An art installation inspired by an ancient druid religious site
Traveling by car across the mid-west plains on the United States does require some level of endurance, with mile after mile of mile of largely flat, underwhelming agricultural pasture lands. Plenty coffee and the occasional comfort break keeps you going.
So, it does help that some creative individuals have tried to break up the monotony with some creative attempts to make up for the lack of nature’s wonders. One such example is Carhenge near the small town of Alliance in Nebraska.
The 10 acre site is home to a number of art installations using wrecked cars. The original car sculpture was created by Jim Reinders. For a while he lived in England and had the opportunity to study the design and purpose of Stonehenge. He wanted to create an artistic replica of Stonehenge in its full glory – both in terms of size and layout. It is Rather than use the huge stone monoliths of the original he opted to use thirty nine automobiles, all painted grey to represent the stones of Stonehenge. Wishing to capture the exact dimensions of the original, around 96 feet (29m), his design measures in approximately the same in diameter.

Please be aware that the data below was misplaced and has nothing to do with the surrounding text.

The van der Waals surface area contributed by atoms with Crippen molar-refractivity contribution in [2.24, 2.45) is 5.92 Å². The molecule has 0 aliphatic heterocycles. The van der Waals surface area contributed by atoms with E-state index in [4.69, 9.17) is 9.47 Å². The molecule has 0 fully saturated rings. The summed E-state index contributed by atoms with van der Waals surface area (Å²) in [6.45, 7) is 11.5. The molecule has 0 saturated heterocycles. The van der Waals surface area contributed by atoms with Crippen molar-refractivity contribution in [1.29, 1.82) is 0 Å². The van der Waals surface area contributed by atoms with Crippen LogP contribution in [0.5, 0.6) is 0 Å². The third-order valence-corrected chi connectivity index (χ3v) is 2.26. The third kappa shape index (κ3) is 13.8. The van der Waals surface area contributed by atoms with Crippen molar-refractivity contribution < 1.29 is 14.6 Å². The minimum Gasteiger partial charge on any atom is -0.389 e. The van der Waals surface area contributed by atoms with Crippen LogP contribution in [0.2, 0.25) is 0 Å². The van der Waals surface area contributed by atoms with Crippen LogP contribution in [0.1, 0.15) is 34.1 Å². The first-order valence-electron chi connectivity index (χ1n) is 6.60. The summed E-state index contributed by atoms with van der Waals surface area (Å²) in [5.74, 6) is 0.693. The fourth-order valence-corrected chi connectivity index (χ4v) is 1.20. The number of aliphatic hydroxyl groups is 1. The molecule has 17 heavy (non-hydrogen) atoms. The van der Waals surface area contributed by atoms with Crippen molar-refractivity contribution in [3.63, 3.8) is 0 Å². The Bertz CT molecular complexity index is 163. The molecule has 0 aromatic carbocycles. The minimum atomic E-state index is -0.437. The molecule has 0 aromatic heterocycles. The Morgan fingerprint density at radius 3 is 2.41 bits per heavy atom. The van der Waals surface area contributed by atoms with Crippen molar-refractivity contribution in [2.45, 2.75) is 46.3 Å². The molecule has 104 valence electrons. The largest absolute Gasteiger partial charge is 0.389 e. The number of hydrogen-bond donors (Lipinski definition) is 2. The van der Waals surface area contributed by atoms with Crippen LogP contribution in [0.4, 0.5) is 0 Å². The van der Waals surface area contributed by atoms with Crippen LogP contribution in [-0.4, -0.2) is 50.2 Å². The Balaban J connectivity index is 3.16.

Carhenge was built as a memorial to Reinders’ father. While relatives were gathered following the funeral in 1982, the discussion turned to a memorial and the idea of a Stonehenge replica was developed. Carhenge was dedicated on the Summer Solstice in 1987.
Additional sculptures have been erected at the site, now known as the Car Art Reserve.
So, if you are passing through Nebraska and are interested in art installation then certainly put Carhenge on your schedule.